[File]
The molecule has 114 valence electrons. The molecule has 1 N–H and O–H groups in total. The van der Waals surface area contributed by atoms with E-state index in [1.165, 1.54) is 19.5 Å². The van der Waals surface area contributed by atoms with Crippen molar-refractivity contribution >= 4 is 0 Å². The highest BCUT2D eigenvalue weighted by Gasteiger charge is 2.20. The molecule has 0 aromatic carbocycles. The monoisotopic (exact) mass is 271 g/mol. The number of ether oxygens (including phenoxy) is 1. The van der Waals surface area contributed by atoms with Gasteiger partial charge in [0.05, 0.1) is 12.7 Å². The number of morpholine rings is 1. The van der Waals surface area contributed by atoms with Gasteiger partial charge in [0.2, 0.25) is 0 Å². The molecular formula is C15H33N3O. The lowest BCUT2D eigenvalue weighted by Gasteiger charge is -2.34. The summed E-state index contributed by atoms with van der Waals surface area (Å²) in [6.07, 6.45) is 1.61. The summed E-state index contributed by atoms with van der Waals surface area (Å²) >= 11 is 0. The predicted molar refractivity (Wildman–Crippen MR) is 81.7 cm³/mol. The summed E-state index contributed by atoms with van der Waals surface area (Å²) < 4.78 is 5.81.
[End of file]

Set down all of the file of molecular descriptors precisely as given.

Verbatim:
The molecule has 114 valence electrons. The molecule has 1 N–H and O–H groups in total. The van der Waals surface area contributed by atoms with E-state index in [1.165, 1.54) is 19.5 Å². The van der Waals surface area contributed by atoms with Crippen molar-refractivity contribution >= 4 is 0 Å². The highest BCUT2D eigenvalue weighted by Gasteiger charge is 2.20. The molecule has 0 aromatic carbocycles. The monoisotopic (exact) mass is 271 g/mol. The number of ether oxygens (including phenoxy) is 1. The van der Waals surface area contributed by atoms with Gasteiger partial charge in [0.05, 0.1) is 12.7 Å². The number of morpholine rings is 1. The van der Waals surface area contributed by atoms with Gasteiger partial charge in [0.2, 0.25) is 0 Å². The molecular formula is C15H33N3O. The lowest BCUT2D eigenvalue weighted by Gasteiger charge is -2.34. The summed E-state index contributed by atoms with van der Waals surface area (Å²) in [6.07, 6.45) is 1.61. The summed E-state index contributed by atoms with van der Waals surface area (Å²) >= 11 is 0. The predicted molar refractivity (Wildman–Crippen MR) is 81.7 cm³/mol. The summed E-state index contributed by atoms with van der Waals surface area (Å²) < 4.78 is 5.81.